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A sense of life: computational and experimental investigations with models of biochemical and evolutionary processes.

TitleA sense of life: computational and experimental investigations with models of biochemical and evolutionary processes.
Publication TypeJournal Article
Year of Publication2003
AuthorsMishra, B, Daruwala, R-S, Zhou, Y, Ugel, N, Policriti, A, Antoniotti, M, Paxia, S, Rejali, M, Rudra, A, Cherepinsky, V, Silver, N, Casey, W, Piazza, C, Simeoni, M, Barbano, P, Spivak, M, Feng, J, Gill, O, Venkatesh, M, Cheng, F, Sun, B, Ioniata, I, Anantharaman, T, E Hubbard, JAlbert, Pnueli, A, Harel, D, Chandru, V, Hariharan, R, Wigler, M, Park, F, Lin, S-C, Lazebnik, Y, Winkler, F, Cantor, CR, Carbone, A, Gromov, M
JournalOMICS
Volume7
Issue3
Pagination253-68
Date Published2003 Fall
ISSN1536-2310
KeywordsAnimals, Biochemistry, Cells, Computational Biology, Evolution, Molecular, Humans, Models, Biological, Models, Genetic, Purines, Software, Systems Analysis
Abstract

We collaborate in a research program aimed at creating a rigorous framework, experimental infrastructure, and computational environment for understanding, experimenting with, manipulating, and modifying a diverse set of fundamental biological processes at multiple scales and spatio-temporal modes. The novelty of our research is based on an approach that (i) requires coevolution of experimental science and theoretical techniques and (ii) exploits a certain universality in biology guided by a parsimonious model of evolutionary mechanisms operating at the genomic level and manifesting at the proteomic, transcriptomic, phylogenic, and other higher levels. Our current program in "systems biology" endeavors to marry large-scale biological experiments with the tools to ponder and reason about large, complex, and subtle natural systems. To achieve this ambitious goal, ideas and concepts are combined from many different fields: biological experimentation, applied mathematical modeling, computational reasoning schemes, and large-scale numerical and symbolic simulations. From a biological viewpoint, the basic issues are many: (i) understanding common and shared structural motifs among biological processes; (ii) modeling biological noise due to interactions among a small number of key molecules or loss of synchrony; (iii) explaining the robustness of these systems in spite of such noise; and (iv) cataloging multistatic behavior and adaptation exhibited by many biological processes.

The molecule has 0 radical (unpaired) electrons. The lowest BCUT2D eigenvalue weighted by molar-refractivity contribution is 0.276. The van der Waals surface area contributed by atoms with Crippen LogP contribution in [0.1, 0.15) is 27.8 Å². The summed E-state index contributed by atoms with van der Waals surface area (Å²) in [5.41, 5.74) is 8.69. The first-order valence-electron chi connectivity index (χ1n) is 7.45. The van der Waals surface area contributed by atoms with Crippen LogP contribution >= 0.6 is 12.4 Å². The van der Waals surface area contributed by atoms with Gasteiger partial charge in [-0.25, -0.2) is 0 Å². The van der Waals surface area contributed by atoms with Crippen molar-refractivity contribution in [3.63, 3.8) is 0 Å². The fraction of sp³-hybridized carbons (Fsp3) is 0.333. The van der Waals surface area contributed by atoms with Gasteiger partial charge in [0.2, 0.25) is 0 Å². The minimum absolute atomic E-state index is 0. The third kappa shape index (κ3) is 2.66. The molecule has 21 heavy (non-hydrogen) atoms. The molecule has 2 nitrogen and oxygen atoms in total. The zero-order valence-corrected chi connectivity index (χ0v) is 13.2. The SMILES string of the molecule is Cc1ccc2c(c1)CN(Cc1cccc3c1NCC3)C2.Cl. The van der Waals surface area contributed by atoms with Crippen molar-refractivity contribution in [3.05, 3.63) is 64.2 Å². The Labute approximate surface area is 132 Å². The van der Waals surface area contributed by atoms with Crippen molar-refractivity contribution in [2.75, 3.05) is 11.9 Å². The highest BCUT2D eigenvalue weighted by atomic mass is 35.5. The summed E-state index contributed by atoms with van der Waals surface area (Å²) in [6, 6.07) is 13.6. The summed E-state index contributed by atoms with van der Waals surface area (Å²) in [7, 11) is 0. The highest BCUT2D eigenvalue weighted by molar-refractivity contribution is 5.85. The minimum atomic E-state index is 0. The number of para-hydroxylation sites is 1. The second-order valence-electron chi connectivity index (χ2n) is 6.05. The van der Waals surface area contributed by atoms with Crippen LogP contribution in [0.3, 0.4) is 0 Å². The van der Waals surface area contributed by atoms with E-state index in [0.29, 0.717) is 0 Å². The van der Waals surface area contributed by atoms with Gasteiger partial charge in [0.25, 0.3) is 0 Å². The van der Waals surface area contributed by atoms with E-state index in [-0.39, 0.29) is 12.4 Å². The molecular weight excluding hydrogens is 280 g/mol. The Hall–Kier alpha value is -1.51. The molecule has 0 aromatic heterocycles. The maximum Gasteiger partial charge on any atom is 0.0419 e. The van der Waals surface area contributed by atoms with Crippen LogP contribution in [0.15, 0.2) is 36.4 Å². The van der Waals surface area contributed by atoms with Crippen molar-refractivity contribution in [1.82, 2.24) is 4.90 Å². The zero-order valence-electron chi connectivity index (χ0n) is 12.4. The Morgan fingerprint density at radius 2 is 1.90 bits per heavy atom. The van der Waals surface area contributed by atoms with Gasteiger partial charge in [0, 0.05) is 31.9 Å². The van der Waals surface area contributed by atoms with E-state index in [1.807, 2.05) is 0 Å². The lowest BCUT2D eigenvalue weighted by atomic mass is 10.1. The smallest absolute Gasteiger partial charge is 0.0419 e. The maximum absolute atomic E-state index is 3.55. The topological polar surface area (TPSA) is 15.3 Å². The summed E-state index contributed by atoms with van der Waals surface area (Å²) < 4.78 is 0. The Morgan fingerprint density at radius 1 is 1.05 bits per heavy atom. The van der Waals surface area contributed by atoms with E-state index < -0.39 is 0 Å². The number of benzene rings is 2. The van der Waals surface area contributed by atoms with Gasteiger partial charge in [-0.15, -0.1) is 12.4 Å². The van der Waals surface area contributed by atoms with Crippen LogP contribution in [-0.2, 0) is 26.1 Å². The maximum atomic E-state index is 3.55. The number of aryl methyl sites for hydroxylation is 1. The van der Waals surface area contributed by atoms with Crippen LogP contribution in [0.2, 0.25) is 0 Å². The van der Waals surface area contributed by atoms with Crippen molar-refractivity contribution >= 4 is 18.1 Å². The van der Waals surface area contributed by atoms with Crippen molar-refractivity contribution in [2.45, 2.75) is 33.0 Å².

DOI10.1089/153623103322452387
Alternate JournalOMICS
PubMed ID14583115